The Internet and the Forces of "Massification"
Although the rhetoric surrounding the growth of the Internet has emphasized its potential as a revolutionary interactive communications medium, we must also consider the forces contributing to a traditional "mass" media orientation for this new technology. The three primary forces of "massification" are: (a) audience behavior, (b) media economics, and (c) institutional behavior. Analyzing these forces within the context of recent research and developments regarding the Internet indicates that the process of "massification" of the Internet has already begun.
The Internet is finally passing through the period of hype and unrealistic expectations that always accompanies the introduction of a new communications technology (Napoli, 1997a; Noll, 1997; Samoriski, 1996). The rhetoric during this early stage typically embraces the technology's revolutionary potential (Kim & Robinson, 1994; Esrock, 1997; Streeter, 1987). Forecasters often proclaim that the new technology "will overcome historical forces and political obstacles that prevented previous utopias" (Carey, 1989, p. 115).
In the case of the Internet, its most frequently discussed "revolutionary" characteristics are its ability to foster communication within small, specialized interest groups; to provide greater choice and flexibility in content consumption; and to move us further away from the mass society paradigm (Dizard, 1994; Negroponte, 1995). The Internet frequently has been hailed as a release from the restrictions imposed by the conventional one-to-many format of existing mass media (Esrock, 1997; Noll, 1997; Samoriski, 1996).
Though the Internet certainly has begun to realize some of this revolutionary potential, these forecasts typically fail to account for the behavioral, economic, and institutional forces that can constrain a new technology within existing parameters. A number of these forces are working to maintain the mass audience paradigm within the Internet environment. These forces need to be considered when forecasting the future of the Internet.
Neuman (1991) has provided the most thorough analysis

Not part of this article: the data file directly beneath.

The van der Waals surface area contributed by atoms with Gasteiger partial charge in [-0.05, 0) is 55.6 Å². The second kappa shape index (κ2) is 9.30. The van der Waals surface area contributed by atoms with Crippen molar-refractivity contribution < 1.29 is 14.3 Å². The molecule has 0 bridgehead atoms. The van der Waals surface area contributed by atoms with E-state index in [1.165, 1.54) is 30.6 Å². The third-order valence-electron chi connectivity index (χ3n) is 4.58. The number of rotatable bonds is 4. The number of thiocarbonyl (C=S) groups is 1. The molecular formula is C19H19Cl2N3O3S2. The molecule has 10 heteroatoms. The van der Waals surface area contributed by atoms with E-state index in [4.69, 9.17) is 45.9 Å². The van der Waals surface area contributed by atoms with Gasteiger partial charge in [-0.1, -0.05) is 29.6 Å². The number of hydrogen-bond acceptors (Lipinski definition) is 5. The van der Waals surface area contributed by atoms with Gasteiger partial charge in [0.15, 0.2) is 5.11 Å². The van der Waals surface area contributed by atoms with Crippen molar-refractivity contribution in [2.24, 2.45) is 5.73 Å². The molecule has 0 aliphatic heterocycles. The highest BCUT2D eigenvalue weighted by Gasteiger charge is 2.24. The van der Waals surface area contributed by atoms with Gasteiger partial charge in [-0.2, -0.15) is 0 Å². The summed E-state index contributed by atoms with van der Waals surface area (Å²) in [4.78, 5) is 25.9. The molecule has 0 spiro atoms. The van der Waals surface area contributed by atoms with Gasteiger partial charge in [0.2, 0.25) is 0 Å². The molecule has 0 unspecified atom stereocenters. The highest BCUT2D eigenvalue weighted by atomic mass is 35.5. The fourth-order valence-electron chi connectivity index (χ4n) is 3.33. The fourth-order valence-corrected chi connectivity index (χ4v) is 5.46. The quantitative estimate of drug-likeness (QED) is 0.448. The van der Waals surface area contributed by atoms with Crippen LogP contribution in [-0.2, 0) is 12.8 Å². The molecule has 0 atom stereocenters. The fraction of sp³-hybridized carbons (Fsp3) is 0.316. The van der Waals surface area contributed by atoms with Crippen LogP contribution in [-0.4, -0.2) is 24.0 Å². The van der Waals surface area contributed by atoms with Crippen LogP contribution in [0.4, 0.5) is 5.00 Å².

of the forces maintaining the mass audience paradigm. The analysis
presented here builds upon many of Neuman's conclusions and updates them
with Internet-specific examples. This article also specifies additional
forces of "massification" not addressed in Neuman's analysis. The
first objective of this paper is to demonstrate that, regardless of the
revolutionary potential offered by the Internet, potent behavioral, economic,
and institutional factors will exert a powerful "massifying" force on how
the Internet is structured and utilized. The second objective is
to present preliminary evidence that this process of "massification" already
Before addressing these issues, it is important to discuss what is meant by a "mass" medium. Precise and stable definitions of the term are difficult in an era of rapidly evolving media technologies (Morris & Ogan, 1996, p. 42); however, some fundamental components need to be established. An early definition of mass communication included the following characteristics: (a) It is directed toward large, heterogeneous, and anonymous audiences; (b) Messages are transmitted publicly, often timed to reach most audience members simultaneously; and (c) The communicator tends to be, or operate within, a complex organization that may involve great expense (Wright, 1960). A mass medium would be categorized as any medium containing these three characteristics (Blake & Haroldsen, 1975, pp. 38-39).
More recent discussions of the concept have advocated a less rigid definition. This is due to the potential for new media technologies to essentially eliminate the process of mass communication as it has been traditionally defined (Maisel, 1973; Neuman, 1991). The potential abolition of the term "mass communication" has even been the topic of academic panel discussions (Turow, 1990, p. 9).
However, in contrast to those who claim that the term has lost its utility, Webster and Phalen (1997) argue that the concept of mass media remains useful, even in the age of "narrowcast" media. They argue that the simultaneous delivery component of the traditional definition is not inherent in the mass audience/mass media concept. Mass audiences can be aggregated over time (Webster & Phalen, 1997) or across various media through "windowing" (Blumler, 1996; Turow, 1990, p. 17). Webster and Phalen (1997) also argue that the undifferentiated audience concept is more ideal-typical than it is a valid representation of mass media audiences through the years, since practitioners have always recognized the possibility that mass audiences could be differentiated.